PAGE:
Eight Reasons to Watch To Have and Have Not
On Sunday, January 29, KCET gives you a piece of Hollywood history: 1944's To Have and Have Not. It's not only a famous movie, but it's also the project that made a supercouple out of two of Hollywood's greatest screen legends: Humphrey Bogart and Lauren Bacall. Now, a Casablanca-ish adventure caper about smuggling people to Martinique in Vichy-era France should be an easy sell, but in case you think you have something better to do on Sunday night, here are eight reasons why To Have and Have Not is well worth your time.Bogey and Bacall: the sanitized version. Yes, this is how Humphrey Bogart met an ingenue named Lauren Bacall and began on of the most famous romances in Hollywood history. When filming for To Have and Have Not began in 1945, Bacall was 19 -- and 26 years younger than Bogart -- but sparks flew despite the age difference, and Bacall's role was expanded to play on the pair's natural chemistry.
Bogey and Bacall: the inside story. On the other hand, the romance between these two stars wasn't the glittering Hollywood fairytale some would have you believe. Allegedly, sparks weren't flying just between Bogart and Bacall. A 1997 biography on Humphrey Bogart alleges that To Have and Have Not director Howard Hawks also fell in love with Bacall, and her subsequent romance with Bogart nearly got her tossed from the cast. If it's true, Hawks changed his mind, because immediately after this film he directed Bogart and Bacall together in the noir classic The Big Sleep. To complicate matters further, Wikipedia alleges that Bogart also had an affair with the film's other female lead, Dolores Moran. (No source is offered for this small scandal, so make of that what you will.)
One hell of a literary pedigree. Get excited, English majors. To Have and Have Not is based on an Ernest Hemingway novel of the same name. Hollywood just took more liberties than you'd expect from a work by a revered author. (Among many changes, the setting moved from Cuba to Martinique because, according to IMDb, the Office of Inter-American Affairs "would not have allowed export of a film showing smuggling and insurrection in Cuba.") No matter, really, because Hemingway allegedly never cared for this particular book: In a 1977 interview, Hawks said that Hemingway called To Have and Have Not "a bunch of junk." Papa's feelings notwithstanding, the adaptation benefited from the work of another celebrated author, William Faulkner.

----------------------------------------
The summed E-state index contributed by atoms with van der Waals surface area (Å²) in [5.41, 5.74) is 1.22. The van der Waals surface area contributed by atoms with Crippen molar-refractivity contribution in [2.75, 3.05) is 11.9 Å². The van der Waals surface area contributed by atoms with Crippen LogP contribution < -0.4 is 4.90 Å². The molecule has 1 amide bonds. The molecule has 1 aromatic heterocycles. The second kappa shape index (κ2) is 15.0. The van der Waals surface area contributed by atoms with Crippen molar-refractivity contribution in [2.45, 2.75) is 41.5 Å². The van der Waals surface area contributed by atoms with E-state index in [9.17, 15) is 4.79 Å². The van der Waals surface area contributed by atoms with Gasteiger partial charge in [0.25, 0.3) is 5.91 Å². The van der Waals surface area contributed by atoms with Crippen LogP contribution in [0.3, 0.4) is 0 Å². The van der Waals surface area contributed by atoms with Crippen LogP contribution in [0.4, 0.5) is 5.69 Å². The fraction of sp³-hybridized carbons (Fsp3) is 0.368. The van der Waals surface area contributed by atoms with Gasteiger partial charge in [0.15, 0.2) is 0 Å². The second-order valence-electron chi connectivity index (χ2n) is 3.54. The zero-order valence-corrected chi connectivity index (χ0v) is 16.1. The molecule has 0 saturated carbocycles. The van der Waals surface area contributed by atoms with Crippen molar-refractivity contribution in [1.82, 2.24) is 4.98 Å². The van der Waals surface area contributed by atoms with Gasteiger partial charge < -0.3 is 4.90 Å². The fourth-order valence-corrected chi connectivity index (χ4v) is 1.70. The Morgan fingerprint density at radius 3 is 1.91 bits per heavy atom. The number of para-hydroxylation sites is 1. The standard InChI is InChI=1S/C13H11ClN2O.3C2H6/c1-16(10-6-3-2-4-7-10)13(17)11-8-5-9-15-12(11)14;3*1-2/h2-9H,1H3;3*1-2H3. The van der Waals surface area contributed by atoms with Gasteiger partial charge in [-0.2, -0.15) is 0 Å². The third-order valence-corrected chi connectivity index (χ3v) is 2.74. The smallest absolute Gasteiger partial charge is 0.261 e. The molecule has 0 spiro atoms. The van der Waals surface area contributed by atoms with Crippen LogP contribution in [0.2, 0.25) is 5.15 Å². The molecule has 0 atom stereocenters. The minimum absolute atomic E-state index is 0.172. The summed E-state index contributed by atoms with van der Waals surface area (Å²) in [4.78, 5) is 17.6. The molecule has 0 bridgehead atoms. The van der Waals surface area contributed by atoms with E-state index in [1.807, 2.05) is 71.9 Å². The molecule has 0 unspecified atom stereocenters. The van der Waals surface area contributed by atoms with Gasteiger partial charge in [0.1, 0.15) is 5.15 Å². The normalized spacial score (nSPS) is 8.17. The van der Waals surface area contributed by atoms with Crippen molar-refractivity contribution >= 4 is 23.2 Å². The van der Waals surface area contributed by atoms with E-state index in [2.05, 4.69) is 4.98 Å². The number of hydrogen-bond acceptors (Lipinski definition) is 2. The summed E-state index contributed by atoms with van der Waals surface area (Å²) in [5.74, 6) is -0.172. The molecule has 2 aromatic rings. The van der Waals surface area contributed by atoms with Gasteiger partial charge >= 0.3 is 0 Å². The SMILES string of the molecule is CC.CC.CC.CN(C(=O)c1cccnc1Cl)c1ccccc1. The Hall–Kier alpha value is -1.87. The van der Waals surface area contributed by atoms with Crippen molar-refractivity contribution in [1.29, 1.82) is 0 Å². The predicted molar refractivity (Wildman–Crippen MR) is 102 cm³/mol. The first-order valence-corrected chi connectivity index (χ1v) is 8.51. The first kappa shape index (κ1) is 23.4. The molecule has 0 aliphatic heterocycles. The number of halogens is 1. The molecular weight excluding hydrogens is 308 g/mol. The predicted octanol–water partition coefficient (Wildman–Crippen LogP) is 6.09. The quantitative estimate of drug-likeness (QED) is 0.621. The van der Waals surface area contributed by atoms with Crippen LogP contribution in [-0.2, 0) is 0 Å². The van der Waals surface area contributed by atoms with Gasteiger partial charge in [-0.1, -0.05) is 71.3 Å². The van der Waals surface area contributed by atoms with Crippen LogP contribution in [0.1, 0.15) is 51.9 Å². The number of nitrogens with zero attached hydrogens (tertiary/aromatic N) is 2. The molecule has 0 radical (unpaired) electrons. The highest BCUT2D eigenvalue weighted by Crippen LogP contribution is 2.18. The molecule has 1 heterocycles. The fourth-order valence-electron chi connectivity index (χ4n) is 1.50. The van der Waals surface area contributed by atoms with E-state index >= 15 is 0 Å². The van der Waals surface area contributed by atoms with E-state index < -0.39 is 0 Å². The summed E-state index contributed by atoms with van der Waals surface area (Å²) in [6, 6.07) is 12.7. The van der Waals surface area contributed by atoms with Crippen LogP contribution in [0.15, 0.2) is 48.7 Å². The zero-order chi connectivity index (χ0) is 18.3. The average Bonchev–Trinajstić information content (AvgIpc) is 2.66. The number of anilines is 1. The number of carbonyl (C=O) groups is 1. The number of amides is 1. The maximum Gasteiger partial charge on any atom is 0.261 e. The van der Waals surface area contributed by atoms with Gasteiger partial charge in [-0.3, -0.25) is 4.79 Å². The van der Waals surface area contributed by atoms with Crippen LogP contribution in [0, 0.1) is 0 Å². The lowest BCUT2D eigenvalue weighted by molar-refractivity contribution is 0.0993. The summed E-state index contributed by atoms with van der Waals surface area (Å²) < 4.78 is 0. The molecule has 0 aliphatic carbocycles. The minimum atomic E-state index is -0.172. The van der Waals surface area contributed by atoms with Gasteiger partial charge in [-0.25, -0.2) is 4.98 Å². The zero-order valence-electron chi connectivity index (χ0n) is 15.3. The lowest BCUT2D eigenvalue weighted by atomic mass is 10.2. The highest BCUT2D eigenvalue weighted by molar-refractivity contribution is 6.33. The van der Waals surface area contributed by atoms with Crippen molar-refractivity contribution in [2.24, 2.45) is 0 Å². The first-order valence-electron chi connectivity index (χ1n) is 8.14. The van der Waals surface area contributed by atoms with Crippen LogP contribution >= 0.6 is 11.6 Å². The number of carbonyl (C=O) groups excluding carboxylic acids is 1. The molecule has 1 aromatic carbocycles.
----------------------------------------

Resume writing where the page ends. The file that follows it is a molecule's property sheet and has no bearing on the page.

That line about whistling. Pop culture has a strange way of working itself into you brain even when you haven't experienced it firsthand. To Have and Have Not features a famous line from Bacall's character, Marie "Slim" Browning."
Now you know where it comes from, in case you didn't already, and you can think of this scene when you encounter one of those hundreds of movies and TV shows that have riffed on this line about the mechanics of whistling.
Casablanca Lite. If you feel a sense of déjà vu while watching To Have and Have Not, you're not the only one. The script was restructured specifically to play off the success of Bogart's 1942 hit, even down to the addition of Hoagy Carmichael as Cricket, a piano-playing buddy for Bogart's character who is more than a little reminiscent of Casablanca's Sam. Bogey and Hoagy -- now there's a pair.
Bacall, singing? Given Bacall's distinctively deep voice, it may surprise you to hear that she sings in To Have and Have Not. Check her pipes in action:
She's not bad, even if it's clear why Bacall didn't go on to be known as a vocalist. And yes, that's really her singing, despite rumors that it's actually Andy Williams. Weirdly, Williams -- then only 14 and an unknown in Hollywood -- was tested to fill in for Bacall.
The Hawksian woman. Pay attention to Bacall's dress and mannerisms in this film, because she epitomizes a character type known today as the "Hawksian woman". It's that poised, unflusterable, mannish-in-a-sexy-way dame that you might also associate with performances by Rosalind Russell (His Girl Friday), Katharine Hepburn (Bringing Up Baby) or Barbara Stanwyck (as the amazingly named Sugarpuss O'Shea in Balls of Fire. Similar female characters in later works -- such as even
Adrienne Barbeau in Escape from New York -- are also considered Hawksian women.
The sad end of Mayo Methot. Let's jump back in the suds for a moment and remember a now-obscure actress who may not appear in To Have and Have Not but whose life was irrevocably changed by it. When Bogey first met Bacall on the set of this film, he was married to Mayo Methot. ("Oh, how they had names back then!") Shortly after filming completed, Bogart divorced Methot, driving her to depression compounded by alcoholism. She died alone in a Multnomah, Oregon, hotel room in 1951. Sort of puts a grim spin on the the title To Have and Have Not, doesn't it?